- The remote write request which is received by the soft tenant receiver instance is forwarded to the hard tenant Thanos receiver. This routing is based on the hashring config.
The above architecture obviously misses a few features that one would also expect from a multi-tenant architecture, e.g: tenant isolation, authentication, etc. This blog post only focuses on how we can use the Thanos Receiver to store time-series from multiple Prometheus(es) to achieve multi-tenancy. Also, the idea behind this setup is to show how we can make Prometheus on the tenant side nearly stateless yet maintain data resiliency.
We will improve upon this architecture in the upcoming posts. So, stay tuned.
Clone the repo:
git clone https://github.com/dsayan154/thanos-receiver-demo.git
Setup a Local KIND Cluster
- Create the KIND cluster with calico, ingress, and extra-port mappings:
./create-cluster.sh cluster-1 kind-calico-cluster-1.yaml
- Deploy the NGINX ingress controller:
kubectl apply -f nginx-ingress-controller.yaml
Install Minio as Object Storage
kubectl create ns minio
helm repo add bitnami https://charts.bitnami.com/bitnami
helm upgrade --install --namespace minio my-minio bitnami/minio --set ingress.enabled=true --set accessKey.password=minio --set secretKey.password=minio123 --debug
- Add the following line to /etc/hosts:
- Login to http://minio.local/ with the credentials
- Create a bucket with the name Thanos from the UI.
Install Thanos Components
Create Shared Components
Install a Thanos Receive Controller
Deploy a Thanos-receiver-controller to auto-update the hashring configmap when the Thanos receiver statefulset scales:
The deployment above will generate a new configmap,
thanos-receive-generated, and keep it updated with a list of endpoints when a statefulset with the label
controller.receive.thanos.io/hashring=default gets created or updated. The Thanos receiver pods will load the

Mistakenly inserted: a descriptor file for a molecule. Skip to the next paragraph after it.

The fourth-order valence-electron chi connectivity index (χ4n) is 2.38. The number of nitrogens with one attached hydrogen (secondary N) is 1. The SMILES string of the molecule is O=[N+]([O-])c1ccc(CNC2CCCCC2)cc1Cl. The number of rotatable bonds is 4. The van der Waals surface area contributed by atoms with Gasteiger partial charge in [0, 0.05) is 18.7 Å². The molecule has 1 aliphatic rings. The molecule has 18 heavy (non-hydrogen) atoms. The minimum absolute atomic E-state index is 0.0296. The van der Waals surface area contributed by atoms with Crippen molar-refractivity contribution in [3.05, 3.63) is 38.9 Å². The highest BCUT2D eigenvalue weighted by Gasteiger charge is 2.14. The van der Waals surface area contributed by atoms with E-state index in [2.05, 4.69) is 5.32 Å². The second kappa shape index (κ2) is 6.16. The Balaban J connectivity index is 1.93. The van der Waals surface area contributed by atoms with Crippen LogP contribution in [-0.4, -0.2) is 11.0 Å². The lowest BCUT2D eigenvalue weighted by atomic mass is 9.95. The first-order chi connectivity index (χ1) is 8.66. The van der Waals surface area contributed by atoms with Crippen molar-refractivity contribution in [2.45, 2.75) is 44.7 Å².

thanos-receive-generated configmaps in them.
Install the Thanos Receiver.
kubectl apply -f thanos-receive-default.yaml kubectl apply -f thanos-receive-hashring-0.yaml
The receiver pods are configured to store 15d of data and with a replication factor of 2.
Create a service in front of the Thanos receiver statefulset for the soft tenants:
kubectl apply -f Thanos-receive-service.yaml
The pods of the Thanos-receive-default statefulset will load-balance the incoming requests to other receiver pods based on the hashring config maintained by the Thanos receiver controller.
Install a Thanos Store
Create Thanos store statefulsets:
kubectl apply -f thanos-store-shard-0.yaml
We have configured it such that the Thanos querier fans out queries to the store only for data older than 2 weeks. Data younger than 15 days is to be provided by the receiver pods. P.S: There is an overlap of 1 day between the two time windows that is intentional for data resiliency.
Install a Thanos Querier
Create a Thanos querier deployment and expose it through service and ingress:
kubectl apply -f thanos-query.yaml
We configure the Thanos query to connect to the receiver(s) and store(s) for fanning out queries.
Install Prometheus Operator and Prometheus
We install the Prometheus-operator and a default Prometheus to monitor the cluster.
Install Prometheus and ServiceMonitor for Tenant-A
Deploy an NGINX proxy to forward the requests from Prometheus to the Thanos-receive service in the Thanos namespace. It also sets the tenant header of the outgoing request:
kubectl apply -f nginx-proxy-a.yaml
kubectl apply -f prometheus-tenant-a.yaml
Install Prometheus and ServiceMonitor for Tenant-B
Deploy an NGINX proxy to forward the requests from Prometheus to the thanos-receive service in the Thanos namespace. It also sets the tenant header of the outgoing request:
kubectl apply -f nginx-proxy-b.yaml
kubectl apply -f prometheus-tenant-b.yaml
Add Some Extra Localhost Aliases
Add the following lines to
127.0.0.1 minio.local 127.0.0.1 query.local 127.0.0.1 cluster.prometheus.local 127.0.0.1 tenant-a.prometheus.local 127.0.0.1 tenant-b.prometheus.local
The above will allow you to locally access the minio, thanos querier, and cluster monitoring prometheus, as well as tenant-a's prometheus and tenant-b's prometheus. We are also exposing Alertmanager and Grafana, but we don't require those in this demo.
Test the Setup
Access the Thanos querier from http://query.local/graph and, from the UI, execute the query
count (up) by (tenant_id). We should see the following output:
Otherwise, if you have ` jq` installed, you can run the following command:
Either of the above outputs shows that the
b Prometheus tenants, respectively, have 17, 1, and 1 scrape targets up and running. All this data is getting stored in the thanos-receiver in real-time by Prometheus' remote write queue. This model creates an opportunity for the tenant side Prometheus to be nearly stateless yet to maintain data resiliency.
In our next post, we will improve upon this architecture to enforce tenant isolation on the thanos-querier.
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Published at DZone with permission of Sayan Das. See the original article here.